Empowering Employees part 1

A few years ago, I attended a Greenville Chamber of Commerce meeting featuring the CEO of a very successful company providing military vehicles to the government. He talked about how initially, it was very difficult to get a contract with the government. They work very hard to develop safe military vehicles. As part of the process, they decided to do something very innovative for the time. They decided to take their military vehicles to Iraq and get the input from the military personnel themselves who would be using it.

Since most military personnel are trying to follow the directions of their leaders and did not share their own opinions, this was a very difficult task. They would ask the military members to enter the vehicle to sit and try it out, to tell him how it felt and how things worked. Eventually, those soldiers began to have enough confidence to speak. We then started sharing their ideas based on their real-life experience in the battlefield.

The result was an extremely safe military vehicle that was practical and comfortable for the soldiers. In time, the US government decided to go ahead and purchase these vehicles.  Over time, they noticed that it resulted in many lives being saved.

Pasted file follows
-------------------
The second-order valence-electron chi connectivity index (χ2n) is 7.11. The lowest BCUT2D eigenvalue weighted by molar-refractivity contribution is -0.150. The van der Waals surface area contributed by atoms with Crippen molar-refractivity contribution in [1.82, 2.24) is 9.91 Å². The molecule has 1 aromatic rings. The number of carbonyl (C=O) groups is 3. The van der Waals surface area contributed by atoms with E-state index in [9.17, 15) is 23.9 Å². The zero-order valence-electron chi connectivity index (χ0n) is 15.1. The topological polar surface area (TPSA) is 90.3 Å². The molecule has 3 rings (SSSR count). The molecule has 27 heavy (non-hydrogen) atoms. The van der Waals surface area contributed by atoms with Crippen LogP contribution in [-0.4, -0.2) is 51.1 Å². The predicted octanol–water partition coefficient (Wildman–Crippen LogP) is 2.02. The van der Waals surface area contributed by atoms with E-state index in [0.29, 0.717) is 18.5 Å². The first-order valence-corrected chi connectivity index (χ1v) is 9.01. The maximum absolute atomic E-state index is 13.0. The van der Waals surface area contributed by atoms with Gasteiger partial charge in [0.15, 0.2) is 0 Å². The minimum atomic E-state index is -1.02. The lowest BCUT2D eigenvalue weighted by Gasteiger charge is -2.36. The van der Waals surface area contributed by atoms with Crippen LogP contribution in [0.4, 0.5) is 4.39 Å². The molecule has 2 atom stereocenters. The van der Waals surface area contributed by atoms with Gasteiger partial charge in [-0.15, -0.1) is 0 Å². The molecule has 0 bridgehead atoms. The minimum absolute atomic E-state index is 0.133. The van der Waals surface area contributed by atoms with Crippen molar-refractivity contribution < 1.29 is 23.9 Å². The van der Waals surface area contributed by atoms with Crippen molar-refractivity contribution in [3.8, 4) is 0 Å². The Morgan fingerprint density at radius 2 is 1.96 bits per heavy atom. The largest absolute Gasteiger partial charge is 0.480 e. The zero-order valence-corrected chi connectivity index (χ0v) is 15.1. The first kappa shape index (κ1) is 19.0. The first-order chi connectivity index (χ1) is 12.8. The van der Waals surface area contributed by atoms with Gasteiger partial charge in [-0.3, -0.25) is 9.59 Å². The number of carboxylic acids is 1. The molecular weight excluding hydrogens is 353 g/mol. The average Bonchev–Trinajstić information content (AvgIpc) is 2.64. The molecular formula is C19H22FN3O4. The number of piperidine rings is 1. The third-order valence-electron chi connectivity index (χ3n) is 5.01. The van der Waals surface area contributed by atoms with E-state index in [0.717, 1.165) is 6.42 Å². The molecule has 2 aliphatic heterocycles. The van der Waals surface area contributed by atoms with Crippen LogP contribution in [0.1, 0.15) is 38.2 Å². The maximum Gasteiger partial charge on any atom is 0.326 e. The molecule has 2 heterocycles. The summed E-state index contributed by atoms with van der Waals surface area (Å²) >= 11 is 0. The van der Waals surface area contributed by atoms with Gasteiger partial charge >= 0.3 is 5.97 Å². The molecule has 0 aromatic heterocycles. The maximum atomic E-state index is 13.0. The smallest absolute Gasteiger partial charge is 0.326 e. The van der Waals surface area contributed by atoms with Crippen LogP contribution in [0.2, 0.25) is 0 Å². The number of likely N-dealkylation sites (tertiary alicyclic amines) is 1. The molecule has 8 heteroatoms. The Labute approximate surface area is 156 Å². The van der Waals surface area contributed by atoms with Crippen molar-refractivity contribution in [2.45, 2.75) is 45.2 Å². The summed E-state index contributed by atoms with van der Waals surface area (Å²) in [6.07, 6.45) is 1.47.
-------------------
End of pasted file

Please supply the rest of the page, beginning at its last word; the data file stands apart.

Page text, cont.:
Before that time, military designs were theoretical. As we know, theory might look good on paper but doesn’t always work out well in real life. By testing things out with the with the soldiers on the ground, they were able to see what worked and what didn’t and manufacture improvements.

The military has a very strict order of command. Soldiers are encouraged to follow orders and not second guess or question what is told to them. Similarly, many companies also have a leadership structure. Supervisors and safety personnel often make decisions without seeking the input of the workers on the ground. Often, the ideas are sound in theory; however, they do not work in real life applications.

Just as in the case of military personnel, companies should actively encourage their employees to share their input. Strong safety culture involves employees in safety planning and decision making. A powerful safety climate will foster great communication between the employees in the management. This type of communication helps to build trust they promoted very strong safety climate. The result will be a happy efficient workforce with a strong safety environment.

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